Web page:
All religions, that are consistent with the peaceof society, are tolerated in Connecticut : and aspirit of liberality and forbearance is increasing.There are very few religious sects in this state.The bulk of the people are Congregationalists.Besides these, there are Episcopalians andBaptists.
The damage sustained b}’- this state in the latewar was estimated at 461,235/. I6s. Id. To com-pensate the sufferers, the general court, in May1792, granted them 500,000 acres of the w. part ofthe reserved lands of Connecticut, which lie w.of Pennsylvania. There are a great number ofvery pleasant towns, both maritime and inland, inConnecticut. It contains five cities, incorporatedwith extensive jurisdiction in civil causes. Twoof these, Hartford and New Haven, are capitals ofthe state. The general assembly is holden at theformer in May, and at the latter in October, an-nually. The other cities are New London, Nor-wich, and Middleton. Weathersfield, Windsor,Farmington, Litchfield, Milford, Stratford, Fair-field, Guilford, Stamford, Windham, Suffieid, and
Enfield, are all considerable and very pleasanttowns. In no part of the world is the educationof all ranks of people more attended to than inConnecticut. Almost every town in the state isdivided into districts, and each district has a pub-lic school kept in it a greater or less part ofevery year. Somewhat more than one-third of themoneys arising from a tax on the polls and rateableestate of the inhabitants is appropriated to the sup-port of schools in the several towns, for the educa-tion of children and youth. The law directs thata grammar-school shall be kept in every countytown throughout the state. Yale college is aneminent seminary of learning, and was foundedin the year 1700. See Yace College. Acade-mics have been established at Greenfield, Plain-field, Norwich, Windham, and Pomfret, some ofwhich are flourishing.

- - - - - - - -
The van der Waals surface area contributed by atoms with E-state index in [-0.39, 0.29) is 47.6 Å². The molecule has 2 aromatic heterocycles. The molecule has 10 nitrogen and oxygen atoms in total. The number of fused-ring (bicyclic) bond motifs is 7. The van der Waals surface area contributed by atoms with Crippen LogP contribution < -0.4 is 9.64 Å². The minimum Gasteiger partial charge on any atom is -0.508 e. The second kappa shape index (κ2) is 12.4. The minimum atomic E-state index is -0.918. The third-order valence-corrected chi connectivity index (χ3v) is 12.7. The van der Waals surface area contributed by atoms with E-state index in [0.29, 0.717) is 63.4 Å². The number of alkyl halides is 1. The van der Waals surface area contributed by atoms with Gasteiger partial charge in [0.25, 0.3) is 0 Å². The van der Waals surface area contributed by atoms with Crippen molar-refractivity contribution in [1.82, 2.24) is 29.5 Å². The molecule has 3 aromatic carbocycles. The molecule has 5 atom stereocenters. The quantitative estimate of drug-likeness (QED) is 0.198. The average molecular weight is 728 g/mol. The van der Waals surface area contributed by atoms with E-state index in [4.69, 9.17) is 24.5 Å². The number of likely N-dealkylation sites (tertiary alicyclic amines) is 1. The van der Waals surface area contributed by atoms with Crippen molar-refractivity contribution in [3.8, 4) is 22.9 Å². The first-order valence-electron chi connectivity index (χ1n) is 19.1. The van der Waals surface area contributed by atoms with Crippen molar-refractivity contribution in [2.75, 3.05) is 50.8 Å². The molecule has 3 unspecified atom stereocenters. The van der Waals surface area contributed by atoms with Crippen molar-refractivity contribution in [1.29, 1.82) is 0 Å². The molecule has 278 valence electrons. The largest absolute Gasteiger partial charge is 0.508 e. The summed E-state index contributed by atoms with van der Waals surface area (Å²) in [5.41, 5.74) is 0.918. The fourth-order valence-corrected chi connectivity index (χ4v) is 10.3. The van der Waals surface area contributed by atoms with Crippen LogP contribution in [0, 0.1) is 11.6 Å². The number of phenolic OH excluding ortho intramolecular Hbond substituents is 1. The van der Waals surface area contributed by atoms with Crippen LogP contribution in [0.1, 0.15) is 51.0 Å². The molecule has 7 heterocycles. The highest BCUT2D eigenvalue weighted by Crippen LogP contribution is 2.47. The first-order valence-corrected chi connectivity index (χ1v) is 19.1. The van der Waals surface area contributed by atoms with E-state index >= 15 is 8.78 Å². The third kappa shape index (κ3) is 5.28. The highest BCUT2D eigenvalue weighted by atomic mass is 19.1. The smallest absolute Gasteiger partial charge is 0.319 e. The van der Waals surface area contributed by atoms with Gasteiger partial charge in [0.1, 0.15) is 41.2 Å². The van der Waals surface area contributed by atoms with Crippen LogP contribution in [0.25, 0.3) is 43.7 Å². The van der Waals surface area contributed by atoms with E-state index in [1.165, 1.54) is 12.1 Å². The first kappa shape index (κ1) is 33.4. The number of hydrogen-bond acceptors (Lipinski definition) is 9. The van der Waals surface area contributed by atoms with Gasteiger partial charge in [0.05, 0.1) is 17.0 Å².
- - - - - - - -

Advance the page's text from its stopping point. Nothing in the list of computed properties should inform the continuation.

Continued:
The constitution of Connecticut is founded ontheir charter, which was granted by Charles II. in1662, and on a law of the state. Contented withthis form of government, the people have not beendisposed to run the hazard of framing a new consti-tution since the declaration of independence.Agreeable to this charter, the supreme legislativeauthority of the state is vested in a governor, de-])iity-governor, twelve assistants, or counsellors,and the representatives of the people, styled thegeneral assembly. The governor, deputy-gover-nor, and assistants, are annually chosen by thefreemen in the month of May. The representa-tives (their number not to exceed two from eachtown) arc chosen by the freemen twice a-year, toattend the two annual sessions, on the secondTuesdays of May and October. The general as-sembly is divided into two branches, called the up-per and lower houses. The upper house is com-posed of the governor, deputy-governor, and as-sistants ; the lower house of the representativesof the people. No law can pass without the con-currence of both houses.